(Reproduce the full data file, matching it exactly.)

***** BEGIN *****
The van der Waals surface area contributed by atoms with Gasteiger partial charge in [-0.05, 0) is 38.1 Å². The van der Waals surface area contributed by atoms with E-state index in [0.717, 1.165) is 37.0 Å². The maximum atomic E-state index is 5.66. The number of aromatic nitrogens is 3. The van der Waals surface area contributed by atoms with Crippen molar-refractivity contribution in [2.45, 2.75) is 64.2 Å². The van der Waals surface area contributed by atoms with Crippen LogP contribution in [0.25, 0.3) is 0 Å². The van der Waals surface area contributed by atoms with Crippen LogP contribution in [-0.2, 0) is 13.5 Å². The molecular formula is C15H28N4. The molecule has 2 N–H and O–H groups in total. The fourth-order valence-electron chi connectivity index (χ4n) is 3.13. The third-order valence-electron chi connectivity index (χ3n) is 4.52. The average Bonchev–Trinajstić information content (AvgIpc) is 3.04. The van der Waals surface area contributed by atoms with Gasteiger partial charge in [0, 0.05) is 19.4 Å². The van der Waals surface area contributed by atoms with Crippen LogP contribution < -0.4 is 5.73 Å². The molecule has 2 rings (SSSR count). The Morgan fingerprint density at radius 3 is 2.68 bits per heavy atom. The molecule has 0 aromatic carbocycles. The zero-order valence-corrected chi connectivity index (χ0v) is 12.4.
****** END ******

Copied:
The van der Waals surface area contributed by atoms with Gasteiger partial charge in [-0.05, 0) is 38.1 Å². The van der Waals surface area contributed by atoms with E-state index in [0.717, 1.165) is 37.0 Å². The maximum atomic E-state index is 5.66. The number of aromatic nitrogens is 3. The van der Waals surface area contributed by atoms with Crippen molar-refractivity contribution in [2.45, 2.75) is 64.2 Å². The van der Waals surface area contributed by atoms with Crippen LogP contribution in [0.25, 0.3) is 0 Å². The van der Waals surface area contributed by atoms with Crippen LogP contribution in [-0.2, 0) is 13.5 Å². The molecular formula is C15H28N4. The molecule has 2 N–H and O–H groups in total. The fourth-order valence-electron chi connectivity index (χ4n) is 3.13. The third-order valence-electron chi connectivity index (χ3n) is 4.52. The average Bonchev–Trinajstić information content (AvgIpc) is 3.04. The van der Waals surface area contributed by atoms with Gasteiger partial charge in [0, 0.05) is 19.4 Å². The van der Waals surface area contributed by atoms with Crippen LogP contribution < -0.4 is 5.73 Å². The molecule has 2 rings (SSSR count). The Morgan fingerprint density at radius 3 is 2.68 bits per heavy atom. The molecule has 0 aromatic carbocycles. The zero-order valence-corrected chi connectivity index (χ0v) is 12.4.